Research Report Open Access
Copyright ©2014 Baishideng Publishing Group Inc. All rights reserved.
World J Gastroenterol. Sep 28, 2014; 20(36): 13119-13126
Published online Sep 28, 2014. doi: 10.3748/wjg.v20.i36.13119
Reversible immortalization of human hepatocytes mediated by retroviral transfer and site-specific recombination
Fan-Ying Meng, Li Liu, Feng-Hui Yang, Chun-You Li, Jun Liu, Ping Zhou
Fan-Ying Meng, Feng-Hui Yang, Chun-You Li, Jun Liu, Division of Hepato-Biliary-Pancreatic Surgery, Institute of Organ Transplantation, Shandong Provincial Hospital Affiliated to Shandong University, Jinan 250021, Shandong Province, China
Li Liu, Ping Zhou, Institute of Organ Transplantation, Tongji Hospital, Tongji Medical College, Huazhong University of Science and Technology, Wuhan 430030, Hubei Province, China
Author contributions: Meng FY and Liu L contributed equally to this work; Zhou P and Liu J proposed the study and contributed equally to this work; Meng FY, Liu L, Yang FH and Li CY performed the research; Meng FY and Liu L collected and analyzed the data; Meng FY and Liu L wrote the manuscript; all authors contributed to the design of the study and interpretation of data, and approved the final version to be published.
Supported by Major Scientific and Technological Project of Shandong Province, No. 201221019; and Cisco Clinical Oncology Research Fund and Bayer Schering Cancer Research Fund, No. Y-B2012-011
Correspondence to: Jun Liu, MD, PhD, Division of Hepato-Biliary-Pancreatic Surgery, Institute of Organ Transplantation, Shandong Provincial Hospital Affiliated to Shandong University, Jingwuwei 7 Road 324, Jinan 250021, Shandong Province, China. 963cat@sohu.com
Telephone: +86-531-68776931 Fax: +86-531-68776931
Received: January 26, 2014
Revised: March 30, 2014
Accepted: June 26, 2014
Published online: September 28, 2014

Abstract

AIM: To establish a method for the reversible immortalization of human hepatocytes, which may offer a good and safe source of hepatocytes for practical applications.

METHODS: We successfully isolated primary human hepatocytes from surgically resected liver tissue taken from a patient with liver hemangiomas. The freshly isolated cells were then immortalized with retroviral vector SSR#69 expressing simian virus 40 large T antigen (SV40T) and hygromycin-resistance genes flanked by paired loxP recombination targets.

RESULTS: The freshly isolated hepatocytes with high viability (85%) were successfully immortalized using retroviral gene transfer of SV40T. SV40T in the immortalized cells was then excised by Cre/loxP site-specific recombination. This cell population exhibited the characteristics of differentiated hepatocytes.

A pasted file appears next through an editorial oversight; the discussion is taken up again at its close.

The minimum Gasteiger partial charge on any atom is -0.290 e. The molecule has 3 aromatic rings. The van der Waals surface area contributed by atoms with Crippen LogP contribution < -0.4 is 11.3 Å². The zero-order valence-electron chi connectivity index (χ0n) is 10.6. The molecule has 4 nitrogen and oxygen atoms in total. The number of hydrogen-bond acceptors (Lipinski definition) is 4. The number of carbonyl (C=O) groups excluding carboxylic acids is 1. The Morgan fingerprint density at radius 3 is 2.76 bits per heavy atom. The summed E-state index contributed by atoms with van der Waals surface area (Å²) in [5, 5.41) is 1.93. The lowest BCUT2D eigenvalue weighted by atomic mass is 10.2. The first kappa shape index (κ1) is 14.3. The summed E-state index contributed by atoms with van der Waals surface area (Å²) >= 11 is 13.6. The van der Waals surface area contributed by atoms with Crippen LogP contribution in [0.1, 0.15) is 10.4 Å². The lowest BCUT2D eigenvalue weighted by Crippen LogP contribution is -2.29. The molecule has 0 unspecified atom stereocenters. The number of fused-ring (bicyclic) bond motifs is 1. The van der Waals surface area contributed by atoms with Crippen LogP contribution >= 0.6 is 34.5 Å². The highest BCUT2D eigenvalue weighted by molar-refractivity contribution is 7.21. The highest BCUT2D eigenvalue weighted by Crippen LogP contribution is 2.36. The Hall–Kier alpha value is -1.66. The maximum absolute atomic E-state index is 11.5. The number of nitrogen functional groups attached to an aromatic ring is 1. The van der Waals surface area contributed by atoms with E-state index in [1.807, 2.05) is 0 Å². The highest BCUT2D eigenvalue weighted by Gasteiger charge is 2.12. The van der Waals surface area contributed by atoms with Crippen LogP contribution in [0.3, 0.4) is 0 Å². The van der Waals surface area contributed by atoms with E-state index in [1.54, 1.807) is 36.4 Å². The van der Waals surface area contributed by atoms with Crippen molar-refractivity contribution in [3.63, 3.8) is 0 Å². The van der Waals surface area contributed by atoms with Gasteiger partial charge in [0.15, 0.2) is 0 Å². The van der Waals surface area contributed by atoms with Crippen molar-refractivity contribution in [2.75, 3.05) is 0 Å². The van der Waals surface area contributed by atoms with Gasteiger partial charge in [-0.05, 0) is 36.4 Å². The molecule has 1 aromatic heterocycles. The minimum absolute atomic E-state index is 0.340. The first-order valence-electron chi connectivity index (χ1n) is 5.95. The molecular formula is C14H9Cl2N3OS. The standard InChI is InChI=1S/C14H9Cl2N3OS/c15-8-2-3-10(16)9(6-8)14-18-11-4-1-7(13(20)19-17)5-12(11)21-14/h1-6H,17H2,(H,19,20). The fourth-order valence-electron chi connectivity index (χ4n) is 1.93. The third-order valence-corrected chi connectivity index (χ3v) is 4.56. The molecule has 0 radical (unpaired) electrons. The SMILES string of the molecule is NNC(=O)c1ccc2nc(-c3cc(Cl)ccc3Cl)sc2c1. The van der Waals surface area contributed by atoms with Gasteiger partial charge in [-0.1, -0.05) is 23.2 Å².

CONCLUSION: We successfully established reversibly immortalized human hepatocytes, which will provide an unlimited supply of cells for practical applications.

Key Words: Hepatocyte, Primary human hepatocytes, Reversible immortalization, Hepatocyte isolation, SV40T

Core tip: It is meaningful to establish reversibly immortalized human hepatocytes which can be economically grown in tissue culture. Toward this goal, we successfully established a method for the reversible immortalization of human hepatocytes using Cre/loxP site-specific recombination, which may offer a good and safe source of hepatocytes for the bioartificial liver (BAL) system in the near future. If a sufficient number of human hepatocytes can be used, these extracorporeal devices will serve as successful “bridge-to-transplant”therapies. With the progress made in bioreactor development, the next-generation BAL system could reach the level of artificial kidney and save more patients.



INTRODUCTION

Acute liver failure is associated with high mortality. The current standard treatment for acute liver failure is orthotopic liver transplantation[1,2]. However, with the increasing shortage of organ donors, a considerable number of the patients die while still on the transplant waiting list. Among the liver assist therapies, bioartificial liver (BAL) therapy is considered the most promising solution to bridge them to liver regeneration or to liver transplantation[3,4]. Several BAL systems have been shown to result in significant improvements in survival in clinical applications[5]. In developing BAL therapy, normal human cells are an ideal cell source. However, the utility of primary cells is hampered by difficulties in timely obtaining the cells that have a limited lifespan in vitro. An attractive alternative source would be immortalized hepatocytes which would exhibit the characteristics of differentiated hepatocytes and make unlimited supplies of cells feasible[6]. Simian virus 40 large T antigen (SV40T) is a typical tool used for cellular immortalization. However, it is dangerous to use cells possessing oncogenes in the clinical setting. SV40T in immortalized cells would expose patients to tumorigenic risk. An attractive solution to such risk would be the use of the novel reversible immortalization strategy by using Cre/loxP site-specific recombination[7]. Cells derived from such a procedure would have the advantages of freedom from infectious pathogens, uniformity, and unlimited availability.